Shuttle To Mars Will Be A California First

In May, NASA will launch a spacecraft to Mars– the first to take off from California and journey to a planet.

Officials primarily chose the Vandenberg Air Force Base due to the overcrowding at other similar sites, like those in Florida, over the past few years.

As Californian project manager Tim Hoffman said, the Kennedy Space Center in Florida hosts double the launches compared to Vandenberg. Using the Californian location “allowed us to more easily get a 35-day launch period”.

The spacecrafts, called the Interior Exploration using Seismic Investigations, Geodesy, and Head Transports (InSight, for short), will land on Mars to gather information from the planet’s tremors and center in order to better understand the origins of Mars and Earth.

From early May to early June, NASA will send up the shifts during two hour periods each morning. The frequency of these send-ups is only possible at Vandenberg, which is significantly less busy than Kennedy.

Florida has held a monopoly on launches for decades due to its closeness to the equator, which allows Earth’s movement to help propel the ships through the atmosphere. The agency’s Jet Propulsion Lab usually uses a Cape Canaveral point for its robotic shuttles.

In this case, the large size of the Insight Atlas V rockets makes it possible for them to launch from California, as it is more powerful than the smaller ships used in the past.

“Most planetary launches have to go out of the East Coast because they don’t have all the excess possibilities that we have with the Atlas,” Hoffman explained.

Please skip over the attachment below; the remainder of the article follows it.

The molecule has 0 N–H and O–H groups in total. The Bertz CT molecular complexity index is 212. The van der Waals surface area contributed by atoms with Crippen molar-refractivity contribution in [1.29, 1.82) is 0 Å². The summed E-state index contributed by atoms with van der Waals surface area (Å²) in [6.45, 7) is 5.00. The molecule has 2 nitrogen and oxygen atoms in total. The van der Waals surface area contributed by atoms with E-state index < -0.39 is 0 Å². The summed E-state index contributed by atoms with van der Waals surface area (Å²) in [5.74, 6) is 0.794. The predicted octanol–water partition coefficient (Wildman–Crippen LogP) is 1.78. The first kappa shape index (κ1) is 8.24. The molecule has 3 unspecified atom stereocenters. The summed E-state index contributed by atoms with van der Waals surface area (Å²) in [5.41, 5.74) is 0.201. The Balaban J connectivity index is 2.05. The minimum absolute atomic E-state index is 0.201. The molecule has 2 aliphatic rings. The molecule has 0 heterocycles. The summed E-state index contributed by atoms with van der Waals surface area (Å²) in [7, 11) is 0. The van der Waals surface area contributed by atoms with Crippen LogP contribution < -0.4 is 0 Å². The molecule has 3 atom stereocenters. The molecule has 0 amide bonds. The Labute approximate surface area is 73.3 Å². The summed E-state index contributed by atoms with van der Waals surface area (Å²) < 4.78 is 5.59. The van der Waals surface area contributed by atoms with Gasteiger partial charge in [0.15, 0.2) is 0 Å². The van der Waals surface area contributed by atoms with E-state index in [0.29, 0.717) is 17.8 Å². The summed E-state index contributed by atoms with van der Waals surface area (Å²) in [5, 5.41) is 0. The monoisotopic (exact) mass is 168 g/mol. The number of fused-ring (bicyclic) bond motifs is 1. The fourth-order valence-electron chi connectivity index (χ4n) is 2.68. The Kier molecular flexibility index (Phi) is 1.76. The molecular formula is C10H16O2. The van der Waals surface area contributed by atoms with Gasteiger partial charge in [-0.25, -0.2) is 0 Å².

Initially planned for 2016, the Insight’s take off was postponed due to mechanical issues. Californians from Santa Maria to San Diego will be able to see the May 5th launch in the sky at about four in the morning.

Insight’s construction resembles that of the 2008 Phoenix, but while its predecessor examined the planet’s ability to be lived in, the new craft will investigate its internal workings, such as the center’s size and temperature, and its earthquakes. Mars has held onto more of its early stage information than Earth due to its relative inactivity.
NASA’s associate administrator Thomas Zurburchen hopes that the mission will uncover more about how Mars, Earth, and other planets were formed.

The rocket will land on Mars roughly six months after its launch and will study the planet for a minimum of 26 months.

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